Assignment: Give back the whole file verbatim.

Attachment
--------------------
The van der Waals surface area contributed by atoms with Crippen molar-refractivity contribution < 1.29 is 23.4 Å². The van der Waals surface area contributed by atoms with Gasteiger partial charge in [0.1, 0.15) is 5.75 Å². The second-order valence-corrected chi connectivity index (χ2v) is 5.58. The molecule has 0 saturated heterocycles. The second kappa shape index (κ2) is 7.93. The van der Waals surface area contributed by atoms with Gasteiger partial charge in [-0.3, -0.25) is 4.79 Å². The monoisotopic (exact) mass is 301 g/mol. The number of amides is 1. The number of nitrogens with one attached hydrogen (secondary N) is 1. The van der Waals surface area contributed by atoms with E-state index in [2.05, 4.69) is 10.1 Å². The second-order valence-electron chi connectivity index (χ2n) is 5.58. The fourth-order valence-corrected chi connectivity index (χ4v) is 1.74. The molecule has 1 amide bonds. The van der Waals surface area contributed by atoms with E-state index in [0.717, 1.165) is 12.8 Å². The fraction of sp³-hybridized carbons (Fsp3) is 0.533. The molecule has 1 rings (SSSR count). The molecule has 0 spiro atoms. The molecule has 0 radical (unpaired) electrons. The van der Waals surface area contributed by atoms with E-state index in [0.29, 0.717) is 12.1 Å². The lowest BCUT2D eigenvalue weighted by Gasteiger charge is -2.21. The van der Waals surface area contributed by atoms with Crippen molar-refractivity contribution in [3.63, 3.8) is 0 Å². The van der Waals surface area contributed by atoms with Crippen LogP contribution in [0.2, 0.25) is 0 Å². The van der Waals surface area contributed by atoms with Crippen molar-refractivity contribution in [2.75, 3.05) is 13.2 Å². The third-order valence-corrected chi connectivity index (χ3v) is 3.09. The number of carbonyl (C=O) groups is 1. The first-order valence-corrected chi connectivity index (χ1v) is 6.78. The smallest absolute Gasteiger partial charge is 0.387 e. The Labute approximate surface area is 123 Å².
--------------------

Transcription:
The van der Waals surface area contributed by atoms with Crippen molar-refractivity contribution < 1.29 is 23.4 Å². The van der Waals surface area contributed by atoms with Gasteiger partial charge in [0.1, 0.15) is 5.75 Å². The second-order valence-corrected chi connectivity index (χ2v) is 5.58. The molecule has 0 saturated heterocycles. The second kappa shape index (κ2) is 7.93. The van der Waals surface area contributed by atoms with Gasteiger partial charge in [-0.3, -0.25) is 4.79 Å². The monoisotopic (exact) mass is 301 g/mol. The number of amides is 1. The number of nitrogens with one attached hydrogen (secondary N) is 1. The van der Waals surface area contributed by atoms with E-state index in [2.05, 4.69) is 10.1 Å². The second-order valence-electron chi connectivity index (χ2n) is 5.58. The fourth-order valence-corrected chi connectivity index (χ4v) is 1.74. The molecule has 1 amide bonds. The van der Waals surface area contributed by atoms with E-state index in [0.717, 1.165) is 12.8 Å². The fraction of sp³-hybridized carbons (Fsp3) is 0.533. The molecule has 1 rings (SSSR count). The molecule has 0 spiro atoms. The molecule has 0 radical (unpaired) electrons. The van der Waals surface area contributed by atoms with E-state index in [0.29, 0.717) is 12.1 Å². The lowest BCUT2D eigenvalue weighted by Gasteiger charge is -2.21. The van der Waals surface area contributed by atoms with Crippen molar-refractivity contribution in [3.63, 3.8) is 0 Å². The van der Waals surface area contributed by atoms with Crippen LogP contribution in [0.2, 0.25) is 0 Å². The van der Waals surface area contributed by atoms with Crippen molar-refractivity contribution in [2.75, 3.05) is 13.2 Å². The third-order valence-corrected chi connectivity index (χ3v) is 3.09. The number of carbonyl (C=O) groups is 1. The first-order valence-corrected chi connectivity index (χ1v) is 6.78. The smallest absolute Gasteiger partial charge is 0.387 e. The Labute approximate surface area is 123 Å².